Oh, Christmas time! There are many parts of this season I love! Decorating. Putting up the Christmas tree. Visiting and sharing meals with family. Enjoying festive lights. Receiving Christmas cards and hearing from friends and family. Giving gifts. Singing and listening to Christmas music. Celebrating Jesus’ birth.
This Christmas, as I thought about Advent — a time of anticipation and longing for our Savior’s birth — I became more aware of the word “yearn.” I started to think about yearning and longing as we studied Psalm 63:1 in our last Bible Study, Falling in Love Again with Your Lord. The psalm starts with David longing for God: “O God, You are my God; I shall seek You earnestly; My soul thirsts for You, my flesh yearns for You” (Psa. 63:1 NASB). “Lord,” I asked, “what does it mean to yearn for you?”
The Lord, in His lovingkindness, opened my eyes to how hard it is to know what longing looks like unless you have experienced the opposite: not having, not wanting. The example He used for me was through my children this Christmas. When I asked them what they wanted for Christmas, neither of them could give me helpful guidance. Parents with small children are still in the phase of their kids wanting a long list of toys, games, or electronic devices. But my children are teenagers. The “magic” is long past. And the truth is there is nothing they really want because they already have it.
Humans are experiential creatures. It is hard for us to understand that which we have not experienced. God, our loving Father, our Creator, knows this about us – and so He sent Jesus, His only Son, to come in human likeness so that we could relate to Him. Jesus’ life, His actions, His words, His death, His resurrection – all were observed and experienced by real people and recorded for generations to come, so that we, too, might experience Him, encounter Him in the written record of the Scriptures.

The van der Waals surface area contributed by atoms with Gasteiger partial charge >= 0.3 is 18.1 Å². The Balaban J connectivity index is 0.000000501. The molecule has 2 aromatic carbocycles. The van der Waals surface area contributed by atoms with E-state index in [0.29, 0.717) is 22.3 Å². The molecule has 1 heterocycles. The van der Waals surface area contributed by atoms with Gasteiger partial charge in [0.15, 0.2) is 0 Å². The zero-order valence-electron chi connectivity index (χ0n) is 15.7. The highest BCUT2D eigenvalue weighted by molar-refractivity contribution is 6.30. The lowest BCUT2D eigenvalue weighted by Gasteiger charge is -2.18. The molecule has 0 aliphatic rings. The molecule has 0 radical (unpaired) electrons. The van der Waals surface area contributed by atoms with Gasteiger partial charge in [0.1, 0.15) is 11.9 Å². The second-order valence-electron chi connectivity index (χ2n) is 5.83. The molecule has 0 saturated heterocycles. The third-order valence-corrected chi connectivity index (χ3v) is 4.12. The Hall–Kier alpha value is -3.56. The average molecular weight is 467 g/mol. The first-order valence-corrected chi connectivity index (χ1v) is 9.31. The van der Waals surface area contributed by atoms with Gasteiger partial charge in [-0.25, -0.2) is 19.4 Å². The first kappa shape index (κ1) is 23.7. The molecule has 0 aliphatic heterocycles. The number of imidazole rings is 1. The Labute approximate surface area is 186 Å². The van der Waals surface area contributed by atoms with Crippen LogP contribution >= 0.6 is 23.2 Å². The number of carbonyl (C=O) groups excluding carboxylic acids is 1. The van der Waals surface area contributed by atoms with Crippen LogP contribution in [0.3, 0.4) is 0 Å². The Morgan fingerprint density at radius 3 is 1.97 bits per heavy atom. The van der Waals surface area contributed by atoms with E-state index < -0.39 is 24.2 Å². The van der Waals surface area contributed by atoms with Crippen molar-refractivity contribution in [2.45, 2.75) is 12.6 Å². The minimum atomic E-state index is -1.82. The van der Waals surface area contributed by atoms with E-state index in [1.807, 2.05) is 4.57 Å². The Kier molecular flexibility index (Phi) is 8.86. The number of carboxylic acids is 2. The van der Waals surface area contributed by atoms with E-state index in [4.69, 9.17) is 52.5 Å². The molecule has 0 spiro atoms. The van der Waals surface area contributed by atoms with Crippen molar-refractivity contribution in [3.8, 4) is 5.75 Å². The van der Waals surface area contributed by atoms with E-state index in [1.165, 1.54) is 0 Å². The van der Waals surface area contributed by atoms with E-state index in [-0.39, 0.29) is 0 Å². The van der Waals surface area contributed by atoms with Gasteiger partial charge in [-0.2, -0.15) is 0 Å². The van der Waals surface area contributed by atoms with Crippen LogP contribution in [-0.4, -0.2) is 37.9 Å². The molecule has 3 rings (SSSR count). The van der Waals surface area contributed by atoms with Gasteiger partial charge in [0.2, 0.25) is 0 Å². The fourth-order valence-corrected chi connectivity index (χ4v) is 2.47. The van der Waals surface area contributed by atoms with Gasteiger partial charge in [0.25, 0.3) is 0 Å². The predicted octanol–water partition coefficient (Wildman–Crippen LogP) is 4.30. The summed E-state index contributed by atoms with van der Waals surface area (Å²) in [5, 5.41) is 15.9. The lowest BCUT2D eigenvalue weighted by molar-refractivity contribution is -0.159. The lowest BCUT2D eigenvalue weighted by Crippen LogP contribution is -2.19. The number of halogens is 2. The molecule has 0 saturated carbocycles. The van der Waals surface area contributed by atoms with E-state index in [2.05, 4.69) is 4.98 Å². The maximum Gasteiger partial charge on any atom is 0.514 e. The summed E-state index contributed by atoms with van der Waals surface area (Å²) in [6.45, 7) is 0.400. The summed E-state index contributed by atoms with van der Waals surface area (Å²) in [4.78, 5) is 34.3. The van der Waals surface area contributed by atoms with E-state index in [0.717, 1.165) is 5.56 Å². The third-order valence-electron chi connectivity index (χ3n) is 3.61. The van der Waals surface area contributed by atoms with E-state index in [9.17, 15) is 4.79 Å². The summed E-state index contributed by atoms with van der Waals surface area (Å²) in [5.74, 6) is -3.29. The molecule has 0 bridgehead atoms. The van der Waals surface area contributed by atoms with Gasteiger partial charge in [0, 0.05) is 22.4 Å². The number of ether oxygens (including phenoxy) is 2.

After thinking through all of this, I am beginning to develop gratitude for the valleys I’ve endured in my life. I’m grateful for the trials and the sorrows. I’m grateful I have known times of suffering, because without them, I would not know what it is to long for change, for deliverance. I am grateful that the Lord has opened my eyes to my sin or I would never long for the Lord to rescue me from that sin. I can relate to Paul as he writes: “For I know that nothing good dwells in me, that is, in my flesh. For I have the desire to do what is right, but not the ability to carry it out. For I do not do the good I want, but the evil I do not want is what I keep on doing” (Rom. 7:18-19).
I am in a season of life in which I do not yearn for God. It saddens me to admit this. I think the reason I do not yearn for Him is because I am too self absorbed, too dedicated to serving my own wants and needs and feeding my flesh. I yearn for what is easy and comfortable. I do what I want to do, and as a result, serving God and others are distant priorities. A.W. Tozer said, “Complacency is a deadly foe of all spiritual growth.” I am guilty of the sin of complacency.
I need the Lord. I need time with the Lord. These statements are facts, they are truths. I am guilty of trying to remove God from His throne and sit there myself. I make time to text and email family and friends but not to spend time in God’s Word and pray. God tells us that in His presence there is fullness of joy (Psa. 16:11)! Why do I not believe Him?
A friend told me about a book called One Word That Will Change Your Life. She explained that the purpose of the book is to help the reader choose one word to establish the core of the reader’s focus and intention for the coming year. I have not read the book, but I already know my word: yearn. I pray that God will give me a fresh desire to know Him. 2016 has been a very hard year. But I trust God will use the hard times to carve out in my heart a deeper need for Him, to help me yearn for Him, first and foremost.
Growing in Grace